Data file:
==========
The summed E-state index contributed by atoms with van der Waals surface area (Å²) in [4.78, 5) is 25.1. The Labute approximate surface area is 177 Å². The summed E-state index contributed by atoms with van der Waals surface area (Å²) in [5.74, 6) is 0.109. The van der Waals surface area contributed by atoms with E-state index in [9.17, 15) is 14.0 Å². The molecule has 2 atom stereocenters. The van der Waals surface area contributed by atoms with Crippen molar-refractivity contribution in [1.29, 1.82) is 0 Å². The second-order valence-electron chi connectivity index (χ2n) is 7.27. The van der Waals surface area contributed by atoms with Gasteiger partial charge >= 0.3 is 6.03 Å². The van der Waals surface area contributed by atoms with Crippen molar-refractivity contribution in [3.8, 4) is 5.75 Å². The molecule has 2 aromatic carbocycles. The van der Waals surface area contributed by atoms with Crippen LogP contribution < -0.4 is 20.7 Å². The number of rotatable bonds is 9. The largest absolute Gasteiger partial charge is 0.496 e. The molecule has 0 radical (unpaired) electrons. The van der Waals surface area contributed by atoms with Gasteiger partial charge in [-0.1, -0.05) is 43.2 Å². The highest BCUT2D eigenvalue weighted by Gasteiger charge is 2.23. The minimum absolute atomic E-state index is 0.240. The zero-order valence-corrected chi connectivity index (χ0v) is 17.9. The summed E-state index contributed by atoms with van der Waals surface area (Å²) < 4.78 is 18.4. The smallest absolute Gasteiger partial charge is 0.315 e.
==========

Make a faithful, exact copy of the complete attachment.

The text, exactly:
The summed E-state index contributed by atoms with van der Waals surface area (Å²) in [4.78, 5) is 25.1. The Labute approximate surface area is 177 Å². The summed E-state index contributed by atoms with van der Waals surface area (Å²) in [5.74, 6) is 0.109. The van der Waals surface area contributed by atoms with E-state index in [9.17, 15) is 14.0 Å². The molecule has 2 atom stereocenters. The van der Waals surface area contributed by atoms with Crippen molar-refractivity contribution in [1.29, 1.82) is 0 Å². The second-order valence-electron chi connectivity index (χ2n) is 7.27. The van der Waals surface area contributed by atoms with Gasteiger partial charge >= 0.3 is 6.03 Å². The van der Waals surface area contributed by atoms with Crippen molar-refractivity contribution in [3.8, 4) is 5.75 Å². The molecule has 2 aromatic carbocycles. The van der Waals surface area contributed by atoms with Crippen LogP contribution < -0.4 is 20.7 Å². The number of rotatable bonds is 9. The largest absolute Gasteiger partial charge is 0.496 e. The molecule has 0 radical (unpaired) electrons. The van der Waals surface area contributed by atoms with Gasteiger partial charge in [-0.1, -0.05) is 43.2 Å². The highest BCUT2D eigenvalue weighted by Gasteiger charge is 2.23. The minimum absolute atomic E-state index is 0.240. The zero-order valence-corrected chi connectivity index (χ0v) is 17.9. The summed E-state index contributed by atoms with van der Waals surface area (Å²) < 4.78 is 18.4. The smallest absolute Gasteiger partial charge is 0.315 e.